With Le Mans only just over a month away, the final 60-car entry list has been revealed.
It’s an unusual-looking field for 2017 as, for the first time in 18 years, there is no Audi presence in the top category. Indeed the entire LMP1 class is looking a little sparse with just six entries in total.
Porsche will look to secure its third straight outright win, with defending champion Neel Jani joined by 2015 winner Nick Tandy and displaced Audi driver Andre Lotterer in the lead 919 Hybrid. Its second car will be driven by New Zealand duo Earl Bamber and Brendon Hartley, along with Timo Bernhard.
After astonishing last-lap heartbreak last year, Toyota is coming back with reinforcements by way of an extra car. Wearing numbers 7, 8 and 9, Toyota will look to become only the second Japanese manufacturer to win the race with its new TS050. The number 8 car retains the same all-F1 alumni line up from last year, when it broke down on the last lap, with Sebastien Buemi, Anthony Davidson and Kazuki Nakajima driving.
In fact there’s a significant showing from past F1 drivers on the Le Mans grid. Kamui Kobayashi drives another TS050, while Jean-Eric Vergne, Vitaly Petrov, Rubens Barrichello, Bruno Senna, Karun Chandhok, Jan Magnussen, Sebastien Bourdais, Lucas di Grassi, Pedro Lamy and Giancarlo Fisichella will all be driving. Other famous drivers include former French international goalkeeper and World Cup winner Fabien Barthez, in his own Panis Barthez Competition LMP2 Ligier.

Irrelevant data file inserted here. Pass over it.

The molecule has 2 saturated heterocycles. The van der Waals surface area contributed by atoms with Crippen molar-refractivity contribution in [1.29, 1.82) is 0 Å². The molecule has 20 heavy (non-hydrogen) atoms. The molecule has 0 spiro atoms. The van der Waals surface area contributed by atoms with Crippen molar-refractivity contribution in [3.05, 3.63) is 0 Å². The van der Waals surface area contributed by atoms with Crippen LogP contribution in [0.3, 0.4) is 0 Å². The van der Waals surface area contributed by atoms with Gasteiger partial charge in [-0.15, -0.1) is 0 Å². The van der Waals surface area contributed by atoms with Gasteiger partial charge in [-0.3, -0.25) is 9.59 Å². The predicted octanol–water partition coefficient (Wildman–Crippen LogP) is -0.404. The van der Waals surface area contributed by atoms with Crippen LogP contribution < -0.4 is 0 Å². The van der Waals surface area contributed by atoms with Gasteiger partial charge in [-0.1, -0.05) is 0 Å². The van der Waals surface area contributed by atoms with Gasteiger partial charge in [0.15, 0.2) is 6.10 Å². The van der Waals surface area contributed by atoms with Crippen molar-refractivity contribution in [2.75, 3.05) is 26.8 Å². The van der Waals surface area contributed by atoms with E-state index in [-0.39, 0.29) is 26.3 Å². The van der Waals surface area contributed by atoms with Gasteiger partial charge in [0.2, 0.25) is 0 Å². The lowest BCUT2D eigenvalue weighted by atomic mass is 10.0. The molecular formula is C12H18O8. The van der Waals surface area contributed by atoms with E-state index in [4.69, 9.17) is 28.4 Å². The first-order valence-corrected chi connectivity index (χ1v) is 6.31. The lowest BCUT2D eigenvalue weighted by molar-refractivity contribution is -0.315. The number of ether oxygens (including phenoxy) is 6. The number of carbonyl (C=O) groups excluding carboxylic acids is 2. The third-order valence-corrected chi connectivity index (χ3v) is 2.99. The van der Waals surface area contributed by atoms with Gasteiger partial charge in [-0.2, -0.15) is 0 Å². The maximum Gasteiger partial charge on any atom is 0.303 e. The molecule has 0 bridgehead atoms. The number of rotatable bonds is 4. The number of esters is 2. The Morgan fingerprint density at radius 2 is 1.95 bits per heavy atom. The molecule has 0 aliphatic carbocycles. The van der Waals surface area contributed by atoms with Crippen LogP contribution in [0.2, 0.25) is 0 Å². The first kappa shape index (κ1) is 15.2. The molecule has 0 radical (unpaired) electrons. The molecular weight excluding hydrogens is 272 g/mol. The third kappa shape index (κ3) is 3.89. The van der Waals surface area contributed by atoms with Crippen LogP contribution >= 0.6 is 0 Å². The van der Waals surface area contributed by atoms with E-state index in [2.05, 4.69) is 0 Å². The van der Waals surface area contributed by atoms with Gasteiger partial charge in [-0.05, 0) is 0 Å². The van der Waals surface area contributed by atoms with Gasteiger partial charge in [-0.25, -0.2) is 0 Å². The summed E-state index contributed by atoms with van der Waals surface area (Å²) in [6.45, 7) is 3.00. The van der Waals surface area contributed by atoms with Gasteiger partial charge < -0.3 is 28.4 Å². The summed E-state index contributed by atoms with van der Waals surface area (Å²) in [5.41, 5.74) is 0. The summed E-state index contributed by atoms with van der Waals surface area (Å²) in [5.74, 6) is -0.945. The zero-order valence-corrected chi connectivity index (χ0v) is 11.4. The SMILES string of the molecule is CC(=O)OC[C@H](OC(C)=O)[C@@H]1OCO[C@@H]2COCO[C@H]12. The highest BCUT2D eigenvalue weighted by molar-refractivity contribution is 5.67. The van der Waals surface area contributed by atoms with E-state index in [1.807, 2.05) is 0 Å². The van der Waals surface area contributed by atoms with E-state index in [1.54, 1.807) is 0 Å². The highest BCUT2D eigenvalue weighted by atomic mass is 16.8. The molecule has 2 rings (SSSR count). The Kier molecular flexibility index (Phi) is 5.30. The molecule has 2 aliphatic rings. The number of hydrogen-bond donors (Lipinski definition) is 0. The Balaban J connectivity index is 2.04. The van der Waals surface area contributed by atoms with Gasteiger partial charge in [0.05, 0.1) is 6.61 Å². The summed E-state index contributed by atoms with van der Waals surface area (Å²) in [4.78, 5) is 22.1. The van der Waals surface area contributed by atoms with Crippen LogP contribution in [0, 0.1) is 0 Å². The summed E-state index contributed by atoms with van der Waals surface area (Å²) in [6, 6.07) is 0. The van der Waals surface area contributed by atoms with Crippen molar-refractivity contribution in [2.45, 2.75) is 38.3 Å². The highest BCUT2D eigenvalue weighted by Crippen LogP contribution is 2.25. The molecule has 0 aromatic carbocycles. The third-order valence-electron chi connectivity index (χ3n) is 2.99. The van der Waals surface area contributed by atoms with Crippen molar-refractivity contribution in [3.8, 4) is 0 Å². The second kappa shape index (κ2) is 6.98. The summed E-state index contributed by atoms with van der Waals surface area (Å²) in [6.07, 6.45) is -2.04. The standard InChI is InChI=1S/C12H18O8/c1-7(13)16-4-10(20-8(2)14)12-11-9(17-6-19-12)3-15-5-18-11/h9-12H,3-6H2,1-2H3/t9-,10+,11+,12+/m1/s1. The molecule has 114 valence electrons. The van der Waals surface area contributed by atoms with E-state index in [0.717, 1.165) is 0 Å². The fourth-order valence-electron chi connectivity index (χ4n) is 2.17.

LMP2 is, as usual, the most represented class. 25 cars in total will duke it out for the win, and the #36 Signatech-Alpine returns to defend its crown.
The remaining 29 cars make up the GTE Pro and GTE Am categories. Ford returns with a four car line-up to defend the title it controversially won in 2016, retaining the winning roster of Bourdais, Joey Hand and Dirk Müller. Bill Sweedler and Townsend Bell will return with an updated Scuderia Corsa Ferrari 488, along with Cooper MacNeil who couldn’t participate last year through illness, to defend GTE Am.
So far 179 drivers have been finalized, with 34 each from the United Kingdom and France, representing 31 different nations in total. The USA has entered 12 of the 60 cars, with 16 team nationalities listed.
Notably though, 2017 is the first year since 2010 to not have a single GT Academy driver on the grid. You can read the full entry list here.